Muslim and Christian representative organizations are both calling for a regular pluralist forum, to work together on the difficult questions plaguing our times. Can we please give it to them!
And then hold a megaphone to what they are coming up with!
The Muslim Public Affairs Council (MPAC) is an organisation run and funded solely by American Muslims, and which believes that Muslims in America can have a positive and reformist voice in national and international discourse. In the interest of promoting greater dialogue and better understanding, MPAC believes that all Americans – from different political, religious and racial backgrounds – urgently require an all-inclusive national platform from which they can listen to and speak with each other.
Readers of my blog will know that for some time now, the World Evangelical Alliance has been calling for this same pluralist round-table. And that such a pluralist think-tank can contribute real-world wisdom to public policy – much more than a secular paradigm can.
Can anyone tell me, why don’t we hear from these forums – because they don’t yet exist, or because they don’t get a megaphone?
“Al-Qaeda is no more representative of Islam than the Ku Klux Klan is of Christianity.” – Rick Warren
You know Christians are clearly against KKK, so if Rick is right, then where are the Mulsim voices speaking out against the outrages of Al-Qaeda, and the jihad-spruiking elements of Islam?
Well those voices exist (MPAC).
Therefore, why don’t we hear more from them? (Is it the conscious editorial bias of media magnates, or just that they’re not yet aware?)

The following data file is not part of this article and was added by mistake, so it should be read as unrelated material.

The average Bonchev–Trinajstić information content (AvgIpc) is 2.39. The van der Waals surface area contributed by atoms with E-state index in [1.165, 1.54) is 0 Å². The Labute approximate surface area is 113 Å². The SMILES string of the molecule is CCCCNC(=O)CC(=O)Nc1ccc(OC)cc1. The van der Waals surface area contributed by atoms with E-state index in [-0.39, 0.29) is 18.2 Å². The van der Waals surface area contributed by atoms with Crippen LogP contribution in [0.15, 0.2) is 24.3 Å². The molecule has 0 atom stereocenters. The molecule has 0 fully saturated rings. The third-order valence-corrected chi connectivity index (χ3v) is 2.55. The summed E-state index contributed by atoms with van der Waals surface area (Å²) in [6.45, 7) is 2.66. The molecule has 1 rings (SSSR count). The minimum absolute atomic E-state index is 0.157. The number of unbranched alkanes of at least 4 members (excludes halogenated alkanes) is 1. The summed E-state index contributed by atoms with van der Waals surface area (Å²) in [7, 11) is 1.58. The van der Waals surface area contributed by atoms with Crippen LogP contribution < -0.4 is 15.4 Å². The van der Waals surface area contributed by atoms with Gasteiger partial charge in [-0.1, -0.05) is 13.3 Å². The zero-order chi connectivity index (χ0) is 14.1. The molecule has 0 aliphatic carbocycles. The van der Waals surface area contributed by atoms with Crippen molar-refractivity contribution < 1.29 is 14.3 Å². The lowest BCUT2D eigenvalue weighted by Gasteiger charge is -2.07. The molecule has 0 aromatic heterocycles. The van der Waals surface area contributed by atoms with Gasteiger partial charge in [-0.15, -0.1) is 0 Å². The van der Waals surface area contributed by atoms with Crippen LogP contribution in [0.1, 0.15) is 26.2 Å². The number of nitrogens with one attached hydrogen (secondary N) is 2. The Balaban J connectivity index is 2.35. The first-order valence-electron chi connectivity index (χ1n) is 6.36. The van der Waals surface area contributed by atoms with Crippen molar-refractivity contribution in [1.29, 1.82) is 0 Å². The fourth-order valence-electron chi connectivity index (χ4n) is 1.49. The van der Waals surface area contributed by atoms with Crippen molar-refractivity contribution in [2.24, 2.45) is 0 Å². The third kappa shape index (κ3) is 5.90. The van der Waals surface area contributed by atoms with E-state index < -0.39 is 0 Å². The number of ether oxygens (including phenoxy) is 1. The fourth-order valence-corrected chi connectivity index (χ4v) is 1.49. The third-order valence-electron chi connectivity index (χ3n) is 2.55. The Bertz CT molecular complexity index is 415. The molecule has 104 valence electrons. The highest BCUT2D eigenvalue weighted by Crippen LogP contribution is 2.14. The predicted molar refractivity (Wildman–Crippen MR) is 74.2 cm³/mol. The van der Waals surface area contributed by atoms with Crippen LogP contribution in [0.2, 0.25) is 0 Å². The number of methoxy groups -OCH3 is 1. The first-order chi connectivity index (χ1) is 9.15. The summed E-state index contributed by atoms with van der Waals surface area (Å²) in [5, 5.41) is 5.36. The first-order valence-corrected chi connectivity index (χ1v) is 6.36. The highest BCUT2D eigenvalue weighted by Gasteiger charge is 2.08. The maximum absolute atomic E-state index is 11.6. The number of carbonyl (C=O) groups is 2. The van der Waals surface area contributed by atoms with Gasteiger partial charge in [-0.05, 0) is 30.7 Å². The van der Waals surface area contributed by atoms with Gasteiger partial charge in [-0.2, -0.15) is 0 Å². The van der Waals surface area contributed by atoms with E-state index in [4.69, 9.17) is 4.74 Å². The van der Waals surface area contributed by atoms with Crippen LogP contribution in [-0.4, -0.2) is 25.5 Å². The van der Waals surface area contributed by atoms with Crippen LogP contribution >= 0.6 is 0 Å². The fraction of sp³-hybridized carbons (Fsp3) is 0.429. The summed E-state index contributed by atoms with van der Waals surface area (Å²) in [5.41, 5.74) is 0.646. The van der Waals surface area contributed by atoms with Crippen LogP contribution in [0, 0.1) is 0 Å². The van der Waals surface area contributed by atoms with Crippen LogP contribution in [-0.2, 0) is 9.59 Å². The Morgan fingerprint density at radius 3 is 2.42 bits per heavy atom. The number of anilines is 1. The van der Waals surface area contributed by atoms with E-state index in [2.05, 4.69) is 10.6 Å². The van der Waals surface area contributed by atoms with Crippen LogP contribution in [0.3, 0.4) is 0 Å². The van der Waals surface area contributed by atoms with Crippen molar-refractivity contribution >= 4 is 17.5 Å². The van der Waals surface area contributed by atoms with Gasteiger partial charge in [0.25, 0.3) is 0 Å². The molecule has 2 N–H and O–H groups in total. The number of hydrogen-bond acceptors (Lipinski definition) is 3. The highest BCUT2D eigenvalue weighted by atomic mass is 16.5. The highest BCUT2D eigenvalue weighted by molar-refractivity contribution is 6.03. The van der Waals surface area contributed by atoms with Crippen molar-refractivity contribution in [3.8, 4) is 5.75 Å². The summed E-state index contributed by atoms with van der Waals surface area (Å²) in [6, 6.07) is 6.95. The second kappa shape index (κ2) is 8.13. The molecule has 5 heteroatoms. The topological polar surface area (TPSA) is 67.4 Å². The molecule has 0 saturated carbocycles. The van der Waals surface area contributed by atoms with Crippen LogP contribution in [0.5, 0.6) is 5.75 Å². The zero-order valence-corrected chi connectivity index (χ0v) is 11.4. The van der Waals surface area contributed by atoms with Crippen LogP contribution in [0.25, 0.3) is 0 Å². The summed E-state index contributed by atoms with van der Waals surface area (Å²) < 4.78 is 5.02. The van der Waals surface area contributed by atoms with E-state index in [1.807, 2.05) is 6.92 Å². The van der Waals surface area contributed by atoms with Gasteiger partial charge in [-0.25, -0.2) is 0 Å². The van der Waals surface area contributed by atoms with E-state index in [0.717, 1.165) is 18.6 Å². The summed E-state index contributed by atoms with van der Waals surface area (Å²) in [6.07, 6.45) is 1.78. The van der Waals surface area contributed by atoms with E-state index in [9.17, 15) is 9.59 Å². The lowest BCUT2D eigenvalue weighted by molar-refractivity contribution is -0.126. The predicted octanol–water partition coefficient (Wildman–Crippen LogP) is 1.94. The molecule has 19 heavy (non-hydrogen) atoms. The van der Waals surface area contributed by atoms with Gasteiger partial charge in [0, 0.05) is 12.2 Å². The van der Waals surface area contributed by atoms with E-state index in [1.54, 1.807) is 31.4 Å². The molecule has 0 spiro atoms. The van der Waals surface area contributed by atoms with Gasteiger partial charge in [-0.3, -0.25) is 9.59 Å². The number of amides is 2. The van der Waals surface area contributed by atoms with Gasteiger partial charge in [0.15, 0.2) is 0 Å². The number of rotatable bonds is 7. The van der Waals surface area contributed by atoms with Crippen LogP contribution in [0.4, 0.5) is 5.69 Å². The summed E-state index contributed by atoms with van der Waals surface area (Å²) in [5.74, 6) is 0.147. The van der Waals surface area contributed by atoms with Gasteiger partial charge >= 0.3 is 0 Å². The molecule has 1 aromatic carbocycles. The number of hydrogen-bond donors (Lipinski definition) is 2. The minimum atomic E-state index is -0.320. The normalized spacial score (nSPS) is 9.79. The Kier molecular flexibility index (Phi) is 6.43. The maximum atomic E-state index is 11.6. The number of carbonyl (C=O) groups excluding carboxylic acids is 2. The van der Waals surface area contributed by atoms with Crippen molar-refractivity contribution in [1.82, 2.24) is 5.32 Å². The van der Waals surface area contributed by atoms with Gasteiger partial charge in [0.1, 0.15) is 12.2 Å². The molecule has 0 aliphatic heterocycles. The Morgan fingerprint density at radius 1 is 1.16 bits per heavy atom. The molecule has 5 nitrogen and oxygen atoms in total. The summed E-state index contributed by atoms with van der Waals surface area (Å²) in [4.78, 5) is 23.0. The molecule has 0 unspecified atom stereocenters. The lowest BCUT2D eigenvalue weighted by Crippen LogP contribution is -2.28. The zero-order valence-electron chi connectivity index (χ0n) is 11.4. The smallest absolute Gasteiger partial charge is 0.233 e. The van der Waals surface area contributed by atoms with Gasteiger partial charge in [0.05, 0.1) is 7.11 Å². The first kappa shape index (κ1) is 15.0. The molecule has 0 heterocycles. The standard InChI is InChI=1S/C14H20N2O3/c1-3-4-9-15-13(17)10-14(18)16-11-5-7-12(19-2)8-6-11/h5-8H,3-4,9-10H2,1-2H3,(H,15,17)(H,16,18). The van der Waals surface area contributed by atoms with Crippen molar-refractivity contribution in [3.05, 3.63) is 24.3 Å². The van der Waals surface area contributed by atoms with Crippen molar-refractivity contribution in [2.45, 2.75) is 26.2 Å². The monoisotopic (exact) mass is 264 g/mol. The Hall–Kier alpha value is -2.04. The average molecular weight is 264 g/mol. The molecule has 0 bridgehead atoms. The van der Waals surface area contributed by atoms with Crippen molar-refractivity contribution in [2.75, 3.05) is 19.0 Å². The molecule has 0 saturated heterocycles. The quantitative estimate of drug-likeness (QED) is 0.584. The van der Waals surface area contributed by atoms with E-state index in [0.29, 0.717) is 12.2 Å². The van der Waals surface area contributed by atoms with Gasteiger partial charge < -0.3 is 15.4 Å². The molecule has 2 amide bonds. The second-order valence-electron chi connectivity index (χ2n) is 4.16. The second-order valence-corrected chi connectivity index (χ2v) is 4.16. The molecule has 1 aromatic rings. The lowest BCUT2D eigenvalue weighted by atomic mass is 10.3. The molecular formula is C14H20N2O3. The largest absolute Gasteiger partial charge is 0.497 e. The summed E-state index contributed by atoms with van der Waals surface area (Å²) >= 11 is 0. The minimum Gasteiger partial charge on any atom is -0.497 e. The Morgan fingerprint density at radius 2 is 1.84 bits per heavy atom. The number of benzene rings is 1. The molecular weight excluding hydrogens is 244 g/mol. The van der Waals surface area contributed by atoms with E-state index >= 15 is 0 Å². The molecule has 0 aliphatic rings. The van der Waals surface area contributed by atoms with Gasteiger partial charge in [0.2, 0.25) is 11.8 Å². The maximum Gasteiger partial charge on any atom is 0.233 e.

And why aren’t such groups from all religions given the pluralist table, and the task of working on public policy, to find consensus where secularist policy is clearly deficient!
Israel has a problem: It has spent so long powerless and oppressed, that it knows no other way to hold power than to oppress! it has spent so long being the stranger, that it no longer knows how to welcome strangers into their land. So long living in fear, that it cannot trust.
As “people of God,” they must press back into God and rediscover the way to break the cycle of violence. How to show hospitality to strangers, how to become a light once again to the nations.
But until they rediscover this, they remain “in the wrong!”
They have broken lawful Palestinian lands literally into fragments, and impose impossible border controls dessimating the fabric of Palestinian society & infrastructure. They are occupying far more land (90%) than the UN sanctioned. They have imposed poverty upon their neighbors.
And now, when frustrated Palestinians sent a few missiles over the fence, which landed harmlessly, Israel responded like this: